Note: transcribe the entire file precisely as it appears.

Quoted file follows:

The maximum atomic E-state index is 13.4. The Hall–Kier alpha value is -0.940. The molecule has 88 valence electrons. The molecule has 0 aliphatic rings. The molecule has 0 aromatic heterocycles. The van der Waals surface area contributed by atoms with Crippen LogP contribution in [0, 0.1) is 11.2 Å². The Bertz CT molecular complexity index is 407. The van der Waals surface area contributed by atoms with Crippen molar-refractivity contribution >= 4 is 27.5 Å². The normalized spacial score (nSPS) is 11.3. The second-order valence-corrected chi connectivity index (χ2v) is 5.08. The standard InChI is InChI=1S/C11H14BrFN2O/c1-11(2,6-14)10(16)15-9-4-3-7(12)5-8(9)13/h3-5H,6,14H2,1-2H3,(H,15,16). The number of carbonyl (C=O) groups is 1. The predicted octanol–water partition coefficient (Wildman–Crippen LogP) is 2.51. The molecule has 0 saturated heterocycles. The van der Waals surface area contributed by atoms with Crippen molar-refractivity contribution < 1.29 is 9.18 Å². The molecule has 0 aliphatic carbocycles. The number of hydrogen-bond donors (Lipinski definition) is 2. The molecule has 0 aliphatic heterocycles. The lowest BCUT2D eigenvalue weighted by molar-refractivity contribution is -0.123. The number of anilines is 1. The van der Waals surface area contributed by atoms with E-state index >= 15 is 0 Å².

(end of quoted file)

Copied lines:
The maximum atomic E-state index is 13.4. The Hall–Kier alpha value is -0.940. The molecule has 88 valence electrons. The molecule has 0 aliphatic rings. The molecule has 0 aromatic heterocycles. The van der Waals surface area contributed by atoms with Crippen LogP contribution in [0, 0.1) is 11.2 Å². The Bertz CT molecular complexity index is 407. The van der Waals surface area contributed by atoms with Crippen molar-refractivity contribution >= 4 is 27.5 Å². The normalized spacial score (nSPS) is 11.3. The second-order valence-corrected chi connectivity index (χ2v) is 5.08. The standard InChI is InChI=1S/C11H14BrFN2O/c1-11(2,6-14)10(16)15-9-4-3-7(12)5-8(9)13/h3-5H,6,14H2,1-2H3,(H,15,16). The number of carbonyl (C=O) groups is 1. The predicted octanol–water partition coefficient (Wildman–Crippen LogP) is 2.51. The molecule has 0 saturated heterocycles. The van der Waals surface area contributed by atoms with Crippen molar-refractivity contribution < 1.29 is 9.18 Å². The molecule has 0 aliphatic carbocycles. The number of hydrogen-bond donors (Lipinski definition) is 2. The molecule has 0 aliphatic heterocycles. The lowest BCUT2D eigenvalue weighted by molar-refractivity contribution is -0.123. The number of anilines is 1. The van der Waals surface area contributed by atoms with E-state index >= 15 is 0 Å².